Although the order refers to ‘Station Commander’ I infer that the relevant rank is now ‘Station Officer’ (see http://www.fire.nsw.gov.au/page.php?id=172). It that is correct it is the duty of the Station Officer to ensure that there are sufficient fire fighters and it must follow that it is also his or her duty to notify the higher command if that is not the case so steps can be taken to find other fire fighters to fill the gap.
The Order goes onto say “The officer in charge will immediately advise the ComCen, Duty Commander and Zone Commander…” when he or she is aware that there will be insufficient retained fire fighters to allow an appropriate response.
Officer in charge means:
“in relation to a place at which a fire brigade is present, means the Commissioner or, if the Commissioner is absent:
(a) the person for the time being in charge of any members of a permanent fire brigade present at that place, or
(b) if no members of a permanent fire brigade are present, the person for the time being in charge of any members of a volunteer fire brigade present at that place.”
(Fire Brigades Act 1989 (NSW) s 3).
It is not open to Fire and Rescue NSW to change that definition for the purpose of the Order. If the order was intended to require the retained Captain, and only the retained Captain to give the appropriate notification, it would have to say that and not use the term ‘officer in charge’.
If it is correct that, for the purpose of the order ‘officer in charge’ means the most senior retained fire fighter, it would mean that permanent fire fighters who become aware that there will be insufficient fire fighters for a particular shift, should not advice the ComCen and senior officers. For example, assume that during the day a number of retained fire fighters ring in sick or saying that for whatever reason they won’t be available that night. If, for the purpose of this order, officer in charge meant the Captain of the retained fire fighters, the Station Officer or senior permanent fire fighter would need to ring the Captain and tell him or her of the situation and then he or she would have to make the necessary contact, even though as a retained fire fighter the Captain may be at work whilst the permanent fire fighters are on station and can easily communicate with the relevant people.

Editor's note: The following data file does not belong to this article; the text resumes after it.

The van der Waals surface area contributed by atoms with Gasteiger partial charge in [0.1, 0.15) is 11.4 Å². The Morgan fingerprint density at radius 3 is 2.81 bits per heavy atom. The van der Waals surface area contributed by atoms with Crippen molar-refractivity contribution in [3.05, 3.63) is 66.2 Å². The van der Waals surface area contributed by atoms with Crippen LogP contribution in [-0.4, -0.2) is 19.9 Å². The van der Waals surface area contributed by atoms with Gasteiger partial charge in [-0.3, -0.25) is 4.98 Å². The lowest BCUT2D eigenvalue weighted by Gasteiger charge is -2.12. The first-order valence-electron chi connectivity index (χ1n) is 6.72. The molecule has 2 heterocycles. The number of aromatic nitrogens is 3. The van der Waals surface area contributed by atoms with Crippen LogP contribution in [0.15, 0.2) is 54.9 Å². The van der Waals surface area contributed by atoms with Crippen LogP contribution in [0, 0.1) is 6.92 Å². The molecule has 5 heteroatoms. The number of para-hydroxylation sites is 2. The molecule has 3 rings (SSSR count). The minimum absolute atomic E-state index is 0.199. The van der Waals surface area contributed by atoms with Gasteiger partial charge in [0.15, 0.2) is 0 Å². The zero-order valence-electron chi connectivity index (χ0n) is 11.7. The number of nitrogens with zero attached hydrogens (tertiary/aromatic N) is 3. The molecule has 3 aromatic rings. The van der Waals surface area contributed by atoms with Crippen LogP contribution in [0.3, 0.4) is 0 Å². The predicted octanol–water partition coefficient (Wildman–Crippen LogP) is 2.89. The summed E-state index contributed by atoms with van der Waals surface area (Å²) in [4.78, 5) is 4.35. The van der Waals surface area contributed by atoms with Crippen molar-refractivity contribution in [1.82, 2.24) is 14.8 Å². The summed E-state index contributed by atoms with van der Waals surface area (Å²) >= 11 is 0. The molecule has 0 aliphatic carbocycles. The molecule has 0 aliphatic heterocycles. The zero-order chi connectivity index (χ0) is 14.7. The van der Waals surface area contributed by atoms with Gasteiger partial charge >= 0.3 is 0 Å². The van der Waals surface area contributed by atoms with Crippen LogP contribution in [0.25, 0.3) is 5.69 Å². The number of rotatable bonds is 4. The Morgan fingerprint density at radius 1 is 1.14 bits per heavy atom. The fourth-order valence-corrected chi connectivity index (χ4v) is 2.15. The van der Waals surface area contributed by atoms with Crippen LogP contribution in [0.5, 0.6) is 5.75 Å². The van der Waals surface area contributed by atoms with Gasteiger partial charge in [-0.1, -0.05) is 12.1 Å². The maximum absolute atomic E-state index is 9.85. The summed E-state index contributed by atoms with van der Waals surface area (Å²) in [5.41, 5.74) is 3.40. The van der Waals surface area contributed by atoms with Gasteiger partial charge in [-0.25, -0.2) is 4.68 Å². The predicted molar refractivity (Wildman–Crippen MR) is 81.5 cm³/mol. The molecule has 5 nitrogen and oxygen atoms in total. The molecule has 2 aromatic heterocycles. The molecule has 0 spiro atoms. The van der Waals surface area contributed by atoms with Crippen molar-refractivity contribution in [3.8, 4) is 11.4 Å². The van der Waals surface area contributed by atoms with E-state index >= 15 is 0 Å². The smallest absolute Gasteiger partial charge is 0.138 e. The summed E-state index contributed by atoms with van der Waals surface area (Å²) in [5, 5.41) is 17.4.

Given the purpose of the order is to “ensure that sufficient retained staff will be available at all times” it makes no sense at all not to expect the Station Officer to notify “the ComCen, Duty Commander and Zone Commander…” as soon as he or she is aware that there will be a problem.
Equally if there are no permanent fire fighters are at the station then the officer in charge is the senior retained fire fighter. For example assume that a number of retained fire fighters are struck down with food poisoning on Saturday night and advise the captain that they will not be available for calls on Sunday. At that time it is the senior retained fire fighter who is the officer in charge and who must, therefore comply with the order.
To test whether this interpretation is right, ask yourself this – what would the Daily Telegraph or the Coroner make of this story: “There was no fire brigade response due to a shortage of retained fire fighters, which the Station Officer was aware of, but he or she did not notify ComCen or other senior officers, abecause he or she had been told that it was not his or her job to notify ComCen, but the volunteer captain, even though the order says “It is the duty of the Station Commander of a brigade to ensure that sufficient retained staff will be available at all times…”
2 September 2013